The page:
Erskine chapel to host family heritage reunion

A chapel south of Erskine, nestled on a knoll in a secluded peaceful setting of rolling grassland with interspersed bluffs of poplar trees

A stone grotto stands near the historic chapel in the Erskine district. The Gendres plan to reunite at the chapel Aug. 16-18.

A stone grotto stands near the historic chapel in the Erskine district. The Gendres plan to reunite at the chapel Aug. 16-18.

A chapel south of Erskine, nestled on a knoll in a secluded peaceful setting of rolling grassland with interspersed bluffs of poplar trees, has a colourful history.

Its unique heritage covers a span of more than 100 years.

In 1904, five Gendre brothers — Louis, Joseph, Armand, Henri and Charles — arrived in Canada from France to settle in the area south of Erskine, west of Ewing Lake.

The next year, they built a log building to house a chapel, which served their needs for four years.

The present chapel, built in 1909, known as Immaculate Conception chapel, has served the Gendre family well since that time.

The chapel is registered with the Catholic Archdiocese in Edmonton.

Lillianne Gendre, a granddaughter of the youngest brother Charles Gendre, recalled that as a child, she and her six siblings would walk to the chapel to play.

“One of us would always play the part of the priest,” Gendre said.

Through the devotion of family members, the chapel has been maintained in “immaculate” condition.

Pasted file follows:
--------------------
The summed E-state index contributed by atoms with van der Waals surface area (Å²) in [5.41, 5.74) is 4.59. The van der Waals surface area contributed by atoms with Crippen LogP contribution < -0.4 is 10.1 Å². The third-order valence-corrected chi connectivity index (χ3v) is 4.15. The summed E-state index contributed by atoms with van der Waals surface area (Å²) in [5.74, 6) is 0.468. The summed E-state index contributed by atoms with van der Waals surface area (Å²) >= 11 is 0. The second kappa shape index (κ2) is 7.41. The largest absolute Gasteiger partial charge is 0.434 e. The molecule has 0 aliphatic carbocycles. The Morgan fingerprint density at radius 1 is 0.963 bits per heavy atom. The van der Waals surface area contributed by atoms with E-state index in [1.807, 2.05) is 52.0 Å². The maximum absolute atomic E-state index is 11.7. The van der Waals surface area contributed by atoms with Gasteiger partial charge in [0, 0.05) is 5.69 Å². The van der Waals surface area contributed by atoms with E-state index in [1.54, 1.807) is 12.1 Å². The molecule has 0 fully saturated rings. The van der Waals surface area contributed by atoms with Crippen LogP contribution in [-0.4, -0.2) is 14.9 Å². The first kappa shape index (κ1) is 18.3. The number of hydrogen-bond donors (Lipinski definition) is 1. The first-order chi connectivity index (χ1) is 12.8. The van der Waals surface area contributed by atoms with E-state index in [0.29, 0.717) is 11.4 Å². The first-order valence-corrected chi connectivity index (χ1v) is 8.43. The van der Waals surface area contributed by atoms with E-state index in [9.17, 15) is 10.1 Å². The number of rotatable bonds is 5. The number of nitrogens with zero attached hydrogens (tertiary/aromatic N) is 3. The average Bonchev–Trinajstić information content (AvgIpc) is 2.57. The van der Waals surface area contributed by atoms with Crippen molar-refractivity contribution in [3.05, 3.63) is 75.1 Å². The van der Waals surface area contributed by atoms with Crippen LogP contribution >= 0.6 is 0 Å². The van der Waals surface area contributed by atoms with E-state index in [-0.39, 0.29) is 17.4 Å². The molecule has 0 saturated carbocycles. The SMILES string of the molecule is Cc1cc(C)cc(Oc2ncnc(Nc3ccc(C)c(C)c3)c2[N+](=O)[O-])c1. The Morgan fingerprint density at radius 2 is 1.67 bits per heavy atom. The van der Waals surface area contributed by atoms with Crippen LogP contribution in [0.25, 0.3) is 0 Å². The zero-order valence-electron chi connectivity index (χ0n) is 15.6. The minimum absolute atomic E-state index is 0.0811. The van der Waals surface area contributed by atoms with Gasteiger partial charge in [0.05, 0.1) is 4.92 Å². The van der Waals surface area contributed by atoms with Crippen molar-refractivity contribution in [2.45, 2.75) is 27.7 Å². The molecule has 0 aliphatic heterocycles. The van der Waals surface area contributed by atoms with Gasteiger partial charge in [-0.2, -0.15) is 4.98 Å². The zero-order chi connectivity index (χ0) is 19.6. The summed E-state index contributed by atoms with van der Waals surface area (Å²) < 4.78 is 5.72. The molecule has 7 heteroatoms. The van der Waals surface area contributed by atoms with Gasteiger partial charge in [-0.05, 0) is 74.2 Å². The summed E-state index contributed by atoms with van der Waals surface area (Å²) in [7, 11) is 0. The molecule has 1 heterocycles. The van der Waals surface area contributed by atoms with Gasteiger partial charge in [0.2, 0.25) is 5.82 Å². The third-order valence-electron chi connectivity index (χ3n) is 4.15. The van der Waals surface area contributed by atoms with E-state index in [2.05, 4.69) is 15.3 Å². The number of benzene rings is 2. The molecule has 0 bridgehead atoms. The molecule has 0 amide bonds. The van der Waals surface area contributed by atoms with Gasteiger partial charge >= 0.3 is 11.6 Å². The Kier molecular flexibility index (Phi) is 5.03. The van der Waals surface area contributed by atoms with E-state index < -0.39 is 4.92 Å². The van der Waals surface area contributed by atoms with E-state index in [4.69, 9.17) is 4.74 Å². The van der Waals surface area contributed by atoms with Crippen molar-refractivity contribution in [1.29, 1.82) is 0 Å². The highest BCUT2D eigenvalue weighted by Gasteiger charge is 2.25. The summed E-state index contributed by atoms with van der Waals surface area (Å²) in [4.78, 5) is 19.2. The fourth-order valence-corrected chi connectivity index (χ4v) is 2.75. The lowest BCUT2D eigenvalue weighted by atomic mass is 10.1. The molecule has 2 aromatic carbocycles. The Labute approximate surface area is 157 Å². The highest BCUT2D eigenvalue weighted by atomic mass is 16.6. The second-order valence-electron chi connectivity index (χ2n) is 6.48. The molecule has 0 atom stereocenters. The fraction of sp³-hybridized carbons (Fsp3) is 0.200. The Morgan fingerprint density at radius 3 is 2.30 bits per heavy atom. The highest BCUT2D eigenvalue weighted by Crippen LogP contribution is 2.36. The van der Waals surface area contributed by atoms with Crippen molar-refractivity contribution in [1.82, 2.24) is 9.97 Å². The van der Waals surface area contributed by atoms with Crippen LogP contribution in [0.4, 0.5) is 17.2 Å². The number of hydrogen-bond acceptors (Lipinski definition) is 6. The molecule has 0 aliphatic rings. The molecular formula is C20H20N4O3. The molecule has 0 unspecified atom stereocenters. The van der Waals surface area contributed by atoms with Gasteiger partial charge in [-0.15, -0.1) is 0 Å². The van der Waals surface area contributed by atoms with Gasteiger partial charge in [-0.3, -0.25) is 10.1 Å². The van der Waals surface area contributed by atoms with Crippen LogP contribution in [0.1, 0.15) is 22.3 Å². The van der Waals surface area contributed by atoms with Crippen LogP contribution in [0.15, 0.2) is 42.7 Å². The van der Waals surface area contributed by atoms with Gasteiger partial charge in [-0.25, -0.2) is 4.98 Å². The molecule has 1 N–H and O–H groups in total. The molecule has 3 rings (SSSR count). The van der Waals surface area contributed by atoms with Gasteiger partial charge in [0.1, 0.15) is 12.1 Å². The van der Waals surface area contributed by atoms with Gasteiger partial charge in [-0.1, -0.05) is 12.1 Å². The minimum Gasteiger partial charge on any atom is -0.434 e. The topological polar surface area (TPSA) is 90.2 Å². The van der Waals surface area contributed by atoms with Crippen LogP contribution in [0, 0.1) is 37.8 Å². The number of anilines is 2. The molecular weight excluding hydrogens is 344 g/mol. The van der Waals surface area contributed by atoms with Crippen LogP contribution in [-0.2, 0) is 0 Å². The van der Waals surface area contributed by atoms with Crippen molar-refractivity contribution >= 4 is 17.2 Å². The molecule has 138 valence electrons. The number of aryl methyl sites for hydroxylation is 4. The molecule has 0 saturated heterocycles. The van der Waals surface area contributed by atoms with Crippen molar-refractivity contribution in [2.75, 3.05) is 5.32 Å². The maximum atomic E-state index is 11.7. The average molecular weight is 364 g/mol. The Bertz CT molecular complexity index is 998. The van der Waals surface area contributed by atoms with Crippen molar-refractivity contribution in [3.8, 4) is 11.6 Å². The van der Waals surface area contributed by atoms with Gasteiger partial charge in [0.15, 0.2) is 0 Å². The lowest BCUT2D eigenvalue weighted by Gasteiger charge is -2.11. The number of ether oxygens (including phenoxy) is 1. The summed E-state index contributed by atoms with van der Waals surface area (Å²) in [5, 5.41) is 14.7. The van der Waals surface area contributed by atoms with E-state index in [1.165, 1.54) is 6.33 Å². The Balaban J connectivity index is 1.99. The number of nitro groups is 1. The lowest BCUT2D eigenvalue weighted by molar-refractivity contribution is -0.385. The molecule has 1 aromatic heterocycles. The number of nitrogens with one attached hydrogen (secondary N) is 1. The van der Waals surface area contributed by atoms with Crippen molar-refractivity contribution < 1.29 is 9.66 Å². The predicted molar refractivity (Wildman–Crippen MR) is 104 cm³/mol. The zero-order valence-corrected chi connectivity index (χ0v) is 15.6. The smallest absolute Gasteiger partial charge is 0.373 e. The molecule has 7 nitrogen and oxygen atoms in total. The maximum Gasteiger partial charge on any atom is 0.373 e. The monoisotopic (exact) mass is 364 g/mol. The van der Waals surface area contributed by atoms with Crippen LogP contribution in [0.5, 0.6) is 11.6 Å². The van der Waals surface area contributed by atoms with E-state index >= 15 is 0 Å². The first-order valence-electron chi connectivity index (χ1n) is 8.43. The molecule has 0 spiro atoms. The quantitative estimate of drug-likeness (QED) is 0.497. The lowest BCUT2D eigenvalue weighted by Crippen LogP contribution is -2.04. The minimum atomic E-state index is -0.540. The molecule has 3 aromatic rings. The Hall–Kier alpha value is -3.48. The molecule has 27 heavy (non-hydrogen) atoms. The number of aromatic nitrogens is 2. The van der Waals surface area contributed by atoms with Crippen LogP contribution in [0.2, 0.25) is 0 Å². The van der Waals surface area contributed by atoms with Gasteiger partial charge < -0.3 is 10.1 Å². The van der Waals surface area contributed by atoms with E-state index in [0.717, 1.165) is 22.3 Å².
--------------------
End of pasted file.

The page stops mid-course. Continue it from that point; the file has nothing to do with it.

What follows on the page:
Gendre said a work bee earlier this summer saw many family members pitch in and scrap peeling paint from the chapel’s exterior and replace it with a fresh coat of paint.

The interior of the 104-year-old chapel is striking stained wood, with religious artifacts adorning the walls.

When the brothers arrived from France, they built their dwellings in a French-styled cluster, adding the chapel and a cemetery to their mini-settlement.

Most of the original buildings have since been demolished.

Four of the five original brothers that came to Canada are laid to rest in the cemetery, along with other generations of Gendres, including priest Alain Gendre.

Louis, who went on to become Brother Maurice Vital with the Catholic church, is buried in Quebec, Gendre said.

One non-member of the Gendre family, a Van Straten child, is buried in the cemetery. A shrine for a close neighbour, Cameron Forsyth, is also included on the property.

Gendre said that when the time comes, it’s her wish to be buried in the well-cared for cemetery, beside her mother Rose-Marie.

The serene setting includes a stone grotto, built near to where the original homes once sat.

Flowers bloom around the base of the grotto.

Once every four years, the Gendre family gathers for a family reunion at the site to embrace their heritage.

Gendre said different family members take turns hosting the event.

The next reunion happens later this month — on the Aug. 16-18 weekend.

The tranquil setting of the chapel, with its lengthy rich history, generates a sense of calmness and peace and rouses nostalgic memories of a time past.